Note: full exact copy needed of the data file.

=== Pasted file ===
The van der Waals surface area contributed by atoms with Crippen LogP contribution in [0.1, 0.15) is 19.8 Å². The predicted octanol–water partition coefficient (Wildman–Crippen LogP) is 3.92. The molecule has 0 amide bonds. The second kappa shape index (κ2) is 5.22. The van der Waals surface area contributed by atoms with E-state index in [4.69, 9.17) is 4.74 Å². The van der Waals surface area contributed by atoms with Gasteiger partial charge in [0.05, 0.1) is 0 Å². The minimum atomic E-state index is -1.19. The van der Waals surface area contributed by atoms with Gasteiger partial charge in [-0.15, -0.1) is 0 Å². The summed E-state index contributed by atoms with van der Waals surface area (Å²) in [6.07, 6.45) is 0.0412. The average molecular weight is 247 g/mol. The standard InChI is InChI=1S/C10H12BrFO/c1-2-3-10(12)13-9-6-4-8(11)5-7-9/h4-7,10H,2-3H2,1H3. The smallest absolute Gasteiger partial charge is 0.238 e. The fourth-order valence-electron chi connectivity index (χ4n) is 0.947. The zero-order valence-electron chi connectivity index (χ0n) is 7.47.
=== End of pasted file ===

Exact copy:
The van der Waals surface area contributed by atoms with Crippen LogP contribution in [0.1, 0.15) is 19.8 Å². The predicted octanol–water partition coefficient (Wildman–Crippen LogP) is 3.92. The molecule has 0 amide bonds. The second kappa shape index (κ2) is 5.22. The van der Waals surface area contributed by atoms with E-state index in [4.69, 9.17) is 4.74 Å². The van der Waals surface area contributed by atoms with Gasteiger partial charge in [0.05, 0.1) is 0 Å². The minimum atomic E-state index is -1.19. The van der Waals surface area contributed by atoms with Gasteiger partial charge in [-0.15, -0.1) is 0 Å². The summed E-state index contributed by atoms with van der Waals surface area (Å²) in [6.07, 6.45) is 0.0412. The average molecular weight is 247 g/mol. The standard InChI is InChI=1S/C10H12BrFO/c1-2-3-10(12)13-9-6-4-8(11)5-7-9/h4-7,10H,2-3H2,1H3. The smallest absolute Gasteiger partial charge is 0.238 e. The fourth-order valence-electron chi connectivity index (χ4n) is 0.947. The zero-order valence-electron chi connectivity index (χ0n) is 7.47.